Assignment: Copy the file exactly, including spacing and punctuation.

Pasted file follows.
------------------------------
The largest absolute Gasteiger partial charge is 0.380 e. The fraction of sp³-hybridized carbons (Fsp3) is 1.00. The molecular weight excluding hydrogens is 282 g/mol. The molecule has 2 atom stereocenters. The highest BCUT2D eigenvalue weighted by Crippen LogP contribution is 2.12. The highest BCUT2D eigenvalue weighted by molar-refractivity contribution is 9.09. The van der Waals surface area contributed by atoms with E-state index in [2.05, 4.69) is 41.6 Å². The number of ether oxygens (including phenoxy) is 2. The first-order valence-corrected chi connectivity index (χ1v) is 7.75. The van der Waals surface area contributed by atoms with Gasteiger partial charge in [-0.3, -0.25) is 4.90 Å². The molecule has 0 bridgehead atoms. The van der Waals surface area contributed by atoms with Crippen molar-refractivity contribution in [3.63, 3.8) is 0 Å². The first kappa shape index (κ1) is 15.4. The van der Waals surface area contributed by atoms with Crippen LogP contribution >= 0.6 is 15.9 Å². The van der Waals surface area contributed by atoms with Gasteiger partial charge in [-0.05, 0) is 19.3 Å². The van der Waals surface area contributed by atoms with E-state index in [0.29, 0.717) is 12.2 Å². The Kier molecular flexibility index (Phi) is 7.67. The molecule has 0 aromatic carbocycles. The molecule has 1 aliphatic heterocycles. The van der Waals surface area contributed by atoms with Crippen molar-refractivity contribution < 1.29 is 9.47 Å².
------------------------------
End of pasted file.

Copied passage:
The largest absolute Gasteiger partial charge is 0.380 e. The fraction of sp³-hybridized carbons (Fsp3) is 1.00. The molecular weight excluding hydrogens is 282 g/mol. The molecule has 2 atom stereocenters. The highest BCUT2D eigenvalue weighted by Crippen LogP contribution is 2.12. The highest BCUT2D eigenvalue weighted by molar-refractivity contribution is 9.09. The van der Waals surface area contributed by atoms with E-state index in [2.05, 4.69) is 41.6 Å². The number of ether oxygens (including phenoxy) is 2. The first-order valence-corrected chi connectivity index (χ1v) is 7.75. The van der Waals surface area contributed by atoms with Gasteiger partial charge in [-0.3, -0.25) is 4.90 Å². The molecule has 0 bridgehead atoms. The van der Waals surface area contributed by atoms with Crippen molar-refractivity contribution in [3.63, 3.8) is 0 Å². The first kappa shape index (κ1) is 15.4. The van der Waals surface area contributed by atoms with Crippen LogP contribution >= 0.6 is 15.9 Å². The van der Waals surface area contributed by atoms with Gasteiger partial charge in [-0.05, 0) is 19.3 Å². The van der Waals surface area contributed by atoms with E-state index in [0.29, 0.717) is 12.2 Å². The Kier molecular flexibility index (Phi) is 7.67. The molecule has 0 aromatic carbocycles. The molecule has 1 aliphatic heterocycles. The van der Waals surface area contributed by atoms with Crippen molar-refractivity contribution < 1.29 is 9.47 Å².